mathcalculus
 one year ago
Best ResponseYou've already chosen the best response.0@zepdrix how'd you get that number?

zepdrix
 one year ago
Best ResponseYou've already chosen the best response.0I plugged 11/8 directly in.

mathcalculus
 one year ago
Best ResponseYou've already chosen the best response.0oh ok i see where you got the number from

zepdrix
 one year ago
Best ResponseYou've already chosen the best response.0negative? Is that in response to the question about the denominator?

mathcalculus
 one year ago
Best ResponseYou've already chosen the best response.0i think, not sure. i think it's negative.

zepdrix
 one year ago
Best ResponseYou've already chosen the best response.0Yes, very good! Because \(\large 8x\) is slightly larger than \(\large 11\) when we plug in a value larger than 11/8. So \(\large 118x\) is giving us a negative value when we approach from the larger side.

pgpilot326
 one year ago
Best ResponseYou've already chosen the best response.1think of the function 1/x. when x goes to zero, the function goes to inf from the right because x is positive and it goes to negative infinite from the left because x is negative. the limit doesn't exist because it goes to 2 different places when coming from the left and right. You're problem is the same except it goes to 0 on the bottom when x =11/8. So the limit won't exist at x=11/8 if the limit goes to 2 different places coming from the left and right. 118x=0 when x=11/8. But if x>11/8, 118x is negative and if x<11/8, 118x is positive. This is how you determine where it's heading as you approach the zero from either side.

zepdrix
 one year ago
Best ResponseYou've already chosen the best response.0^ yah make sure you're comfortable with \(\large \lim_{x\to0}\dfrac{1}{x}\) as pilot explained.

pgpilot326
 one year ago
Best ResponseYou've already chosen the best response.1But don't forget what the top is doing too.

mathcalculus
 one year ago
Best ResponseYou've already chosen the best response.0okay, so what are the exact rules to every limit problem. keeping in mind y/x if denominator is 0 then it's negative?

mathcalculus
 one year ago
Best ResponseYou've already chosen the best response.0i know this: ex: 1/x all real numbers except x=0

mathcalculus
 one year ago
Best ResponseYou've already chosen the best response.0with this problem. im just so so confused on to how to approach it.

mathcalculus
 one year ago
Best ResponseYou've already chosen the best response.0ex: step by step. and the understanding part is the hardest part.

pgpilot326
 one year ago
Best ResponseYou've already chosen the best response.1\[\lim_{x \rightarrow a}f \left( x \right)=c \iff \lim_{x \rightarrow a ^{+}}f \left( x \right)=\lim_{x \rightarrow a ^{}}f \left( x \right)=c\] This says the limit exists if and only if the limit from the left and right are the same. You can have different left and right limits, in which case the overall limit will not exist. For example, let \[f \left( x \right)=\frac{ 1 }{ \left( x3 \right) }\] in order to determine \[\lim_{x \rightarrow 3}f \left( x \right)\] we need to look at what happens on the left and right as x approaches 3. \[\lim_{x \rightarrow 3^{+}}\frac{ 1 }{ \left( x3 \right) }=+\infty\]because \[\left( x3 \right)>0, \forall x>3\]. Likewise, \[\lim_{x \rightarrow 3^{}}\frac{ 1 }{ \left( x3 \right) }=\infty\]because \[\left( x3 \right)<0, \forall x<3\]. The bottom is going to 0 as x gets closer and closer to 3. But coming from above 3 (like 3.1, 3.01, 3.001), the bottom is still positive as it goes to zero. yetcoming from below 3 (like 2.9, 2.99, 2.999) the bottom is still negative as it goes to zero. I hope that helps cause it was alot to type.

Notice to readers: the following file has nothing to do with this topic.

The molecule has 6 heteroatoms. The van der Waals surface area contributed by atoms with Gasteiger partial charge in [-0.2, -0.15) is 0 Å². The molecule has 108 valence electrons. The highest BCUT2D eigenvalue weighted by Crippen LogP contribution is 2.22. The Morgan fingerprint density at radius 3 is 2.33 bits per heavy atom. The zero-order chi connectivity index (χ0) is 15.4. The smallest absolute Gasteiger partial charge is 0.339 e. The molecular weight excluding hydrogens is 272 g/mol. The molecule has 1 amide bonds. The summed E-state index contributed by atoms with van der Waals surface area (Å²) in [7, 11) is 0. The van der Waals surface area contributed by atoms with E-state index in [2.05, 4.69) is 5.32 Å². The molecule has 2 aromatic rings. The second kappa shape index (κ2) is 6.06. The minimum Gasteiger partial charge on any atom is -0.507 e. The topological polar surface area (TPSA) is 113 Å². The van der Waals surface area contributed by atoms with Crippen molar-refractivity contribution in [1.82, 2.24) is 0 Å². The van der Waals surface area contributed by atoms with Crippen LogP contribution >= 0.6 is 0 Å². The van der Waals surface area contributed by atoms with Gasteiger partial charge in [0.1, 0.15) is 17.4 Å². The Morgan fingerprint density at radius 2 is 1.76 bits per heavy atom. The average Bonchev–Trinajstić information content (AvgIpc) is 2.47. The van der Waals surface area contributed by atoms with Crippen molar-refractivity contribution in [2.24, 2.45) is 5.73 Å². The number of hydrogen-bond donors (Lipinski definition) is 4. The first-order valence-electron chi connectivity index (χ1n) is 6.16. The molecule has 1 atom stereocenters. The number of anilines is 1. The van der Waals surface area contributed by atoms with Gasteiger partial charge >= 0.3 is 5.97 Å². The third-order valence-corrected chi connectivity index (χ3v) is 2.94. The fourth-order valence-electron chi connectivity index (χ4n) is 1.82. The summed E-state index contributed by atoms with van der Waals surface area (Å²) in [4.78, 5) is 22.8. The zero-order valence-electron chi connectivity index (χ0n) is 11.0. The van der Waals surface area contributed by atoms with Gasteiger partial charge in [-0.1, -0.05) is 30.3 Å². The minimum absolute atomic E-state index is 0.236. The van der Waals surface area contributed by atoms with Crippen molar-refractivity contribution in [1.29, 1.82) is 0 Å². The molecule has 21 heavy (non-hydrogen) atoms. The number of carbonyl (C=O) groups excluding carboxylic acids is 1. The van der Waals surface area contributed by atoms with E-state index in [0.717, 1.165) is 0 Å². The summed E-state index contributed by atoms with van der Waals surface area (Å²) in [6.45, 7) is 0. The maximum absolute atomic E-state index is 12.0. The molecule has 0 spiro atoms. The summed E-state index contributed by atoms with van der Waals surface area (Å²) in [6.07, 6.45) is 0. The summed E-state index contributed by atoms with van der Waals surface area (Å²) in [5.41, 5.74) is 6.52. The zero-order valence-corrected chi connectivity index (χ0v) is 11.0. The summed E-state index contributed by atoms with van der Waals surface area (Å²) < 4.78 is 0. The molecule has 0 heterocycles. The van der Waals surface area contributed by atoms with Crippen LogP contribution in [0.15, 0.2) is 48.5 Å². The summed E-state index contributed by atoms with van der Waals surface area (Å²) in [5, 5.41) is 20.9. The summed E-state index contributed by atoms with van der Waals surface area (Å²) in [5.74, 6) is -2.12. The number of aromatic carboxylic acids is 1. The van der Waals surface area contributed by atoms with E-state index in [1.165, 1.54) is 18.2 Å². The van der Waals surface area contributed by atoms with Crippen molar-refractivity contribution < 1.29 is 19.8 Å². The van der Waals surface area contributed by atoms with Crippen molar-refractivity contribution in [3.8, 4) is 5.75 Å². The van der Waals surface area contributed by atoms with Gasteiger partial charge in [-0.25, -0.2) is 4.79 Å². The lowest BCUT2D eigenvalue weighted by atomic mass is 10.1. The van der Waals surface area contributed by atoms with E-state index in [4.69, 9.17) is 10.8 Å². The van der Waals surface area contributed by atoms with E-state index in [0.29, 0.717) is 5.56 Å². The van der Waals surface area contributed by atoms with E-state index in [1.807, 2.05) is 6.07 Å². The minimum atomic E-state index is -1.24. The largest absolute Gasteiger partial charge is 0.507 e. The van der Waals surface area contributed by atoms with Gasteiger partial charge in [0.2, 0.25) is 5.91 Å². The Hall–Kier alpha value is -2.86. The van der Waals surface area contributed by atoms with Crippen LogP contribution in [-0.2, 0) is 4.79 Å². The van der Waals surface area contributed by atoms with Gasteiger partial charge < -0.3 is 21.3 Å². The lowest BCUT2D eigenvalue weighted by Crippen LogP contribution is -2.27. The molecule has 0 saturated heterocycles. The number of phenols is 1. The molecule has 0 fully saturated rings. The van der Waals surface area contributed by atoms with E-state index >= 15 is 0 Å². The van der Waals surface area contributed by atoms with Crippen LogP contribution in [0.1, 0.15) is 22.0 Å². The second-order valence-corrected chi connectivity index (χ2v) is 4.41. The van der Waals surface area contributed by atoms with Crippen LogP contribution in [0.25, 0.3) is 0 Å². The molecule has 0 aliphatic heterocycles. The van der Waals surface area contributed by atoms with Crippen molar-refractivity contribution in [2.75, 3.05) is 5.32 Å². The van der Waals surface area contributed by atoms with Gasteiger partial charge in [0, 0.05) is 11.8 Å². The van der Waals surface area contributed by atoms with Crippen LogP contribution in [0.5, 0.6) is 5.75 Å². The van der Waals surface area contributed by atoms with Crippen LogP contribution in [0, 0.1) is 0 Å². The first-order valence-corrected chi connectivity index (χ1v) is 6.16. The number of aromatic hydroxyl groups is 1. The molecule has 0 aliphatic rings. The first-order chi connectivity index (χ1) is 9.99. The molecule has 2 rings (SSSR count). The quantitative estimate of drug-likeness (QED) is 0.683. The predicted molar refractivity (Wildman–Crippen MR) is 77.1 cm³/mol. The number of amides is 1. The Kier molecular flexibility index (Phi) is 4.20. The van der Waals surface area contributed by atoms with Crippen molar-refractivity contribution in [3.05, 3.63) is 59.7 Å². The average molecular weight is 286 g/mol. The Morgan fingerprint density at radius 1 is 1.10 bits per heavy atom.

mathcalculus
 one year ago
Best ResponseYou've already chosen the best response.0thanks i understand it much better.

mathcalculus
 one year ago
Best ResponseYou've already chosen the best response.0i see that the left side is coming from the negative side. and right from the positive.

mathcalculus
 one year ago
Best ResponseYou've already chosen the best response.0now let's say for this problem:

pgpilot326
 one year ago
Best ResponseYou've already chosen the best response.1For all of these evaluate the top and bottom separately and them bring them together. the bottom is always positive, no matter what side you come from. That's because you're squaring the bottom. The top is always going to be negative. Thus all of them will be negative infinity. Do you see?

mathcalculus
 one year ago
Best ResponseYou've already chosen the best response.0i substituted all 7 in.... the problem is the signs right and left.

mathcalculus
 one year ago
Best ResponseYou've already chosen the best response.0i got them wrong.

mathcalculus
 one year ago
Best ResponseYou've already chosen the best response.0i typed in n, p, dne

pgpilot326
 one year ago
Best ResponseYou've already chosen the best response.1You can break up the limit into the limit of the top times the limit of the bottom. If the limit exists in each case, then all of the limits (left, right and overall) will be the same. \[\lim_{x \rightarrow 7}\left( \frac{ 2x+1 }{ \left( x7 \right)^{2} } \right)=\lim_{x \rightarrow 7}\left( 2x+1 \right) \times \lim_{x \rightarrow 7}\left( \frac{ 1 }{ \left( x7 \right)^{2} } \right)\] \[\lim_{x \rightarrow 7}2x+1 = 13 \iff \lim_{x \rightarrow 7^{}}2x+1 =\lim_{x \rightarrow 7^{+}}2x+1 = 13\] Also \[\lim_{x \rightarrow 7}\left( \frac{ 1 }{ \left( x7 \right)^{2} } \right)=+\infty \iff \lim_{x \rightarrow 7^{}}\left( \frac{ 1 }{ \left( x7 \right)^{2} } \right)=\lim_{x \rightarrow 7^{+}}\left( \frac{ 1 }{ \left( x7 \right)^{2} } \right)=+\infty\] So \[\lim_{x \rightarrow 7}\left( \frac{ 2x+1 }{ \left( x7 \right)^{2} } \right)=\infty \iff \lim_{x \rightarrow 7^{}}\left( \frac{ 2x+1 }{ \left( x7 \right)^{2} } \right)=\lim_{x \rightarrow 7^{+}}\left( \frac{ 2x+1 }{ \left( x7 \right)^{2} } \right)=\infty\]